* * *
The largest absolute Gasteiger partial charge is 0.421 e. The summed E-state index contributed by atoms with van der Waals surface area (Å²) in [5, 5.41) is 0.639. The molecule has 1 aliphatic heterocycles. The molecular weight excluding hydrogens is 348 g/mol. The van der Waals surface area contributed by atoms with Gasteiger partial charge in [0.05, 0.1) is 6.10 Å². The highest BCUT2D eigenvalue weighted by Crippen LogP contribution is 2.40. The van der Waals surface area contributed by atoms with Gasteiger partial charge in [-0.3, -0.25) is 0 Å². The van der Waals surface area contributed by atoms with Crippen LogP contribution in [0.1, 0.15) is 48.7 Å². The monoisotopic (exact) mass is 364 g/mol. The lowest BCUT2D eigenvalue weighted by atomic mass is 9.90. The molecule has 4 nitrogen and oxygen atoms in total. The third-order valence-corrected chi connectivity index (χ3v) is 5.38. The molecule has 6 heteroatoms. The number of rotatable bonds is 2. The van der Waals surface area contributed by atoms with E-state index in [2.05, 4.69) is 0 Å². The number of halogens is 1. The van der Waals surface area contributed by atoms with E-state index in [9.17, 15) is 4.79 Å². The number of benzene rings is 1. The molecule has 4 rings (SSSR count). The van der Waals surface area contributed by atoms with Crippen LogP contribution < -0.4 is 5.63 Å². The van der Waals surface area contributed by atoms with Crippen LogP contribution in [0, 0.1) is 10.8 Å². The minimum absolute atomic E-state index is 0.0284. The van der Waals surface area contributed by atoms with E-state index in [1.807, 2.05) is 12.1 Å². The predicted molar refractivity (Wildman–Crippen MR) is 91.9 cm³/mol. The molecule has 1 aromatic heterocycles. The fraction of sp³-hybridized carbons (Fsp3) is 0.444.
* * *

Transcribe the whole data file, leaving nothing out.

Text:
The largest absolute Gasteiger partial charge is 0.421 e. The summed E-state index contributed by atoms with van der Waals surface area (Å²) in [5, 5.41) is 0.639. The molecule has 1 aliphatic heterocycles. The molecular weight excluding hydrogens is 348 g/mol. The van der Waals surface area contributed by atoms with Gasteiger partial charge in [0.05, 0.1) is 6.10 Å². The highest BCUT2D eigenvalue weighted by Crippen LogP contribution is 2.40. The van der Waals surface area contributed by atoms with Gasteiger partial charge in [-0.3, -0.25) is 0 Å². The van der Waals surface area contributed by atoms with Crippen LogP contribution in [0.1, 0.15) is 48.7 Å². The monoisotopic (exact) mass is 364 g/mol. The lowest BCUT2D eigenvalue weighted by atomic mass is 9.90. The molecule has 4 nitrogen and oxygen atoms in total. The third-order valence-corrected chi connectivity index (χ3v) is 5.38. The molecule has 6 heteroatoms. The number of rotatable bonds is 2. The van der Waals surface area contributed by atoms with E-state index in [2.05, 4.69) is 0 Å². The number of halogens is 1. The van der Waals surface area contributed by atoms with E-state index in [9.17, 15) is 4.79 Å². The number of benzene rings is 1. The molecule has 4 rings (SSSR count). The van der Waals surface area contributed by atoms with Crippen LogP contribution < -0.4 is 5.63 Å². The van der Waals surface area contributed by atoms with Crippen LogP contribution in [0, 0.1) is 10.8 Å². The minimum absolute atomic E-state index is 0.0284. The van der Waals surface area contributed by atoms with E-state index in [1.807, 2.05) is 12.1 Å². The predicted molar refractivity (Wildman–Crippen MR) is 91.9 cm³/mol. The molecule has 1 aromatic heterocycles. The fraction of sp³-hybridized carbons (Fsp3) is 0.444.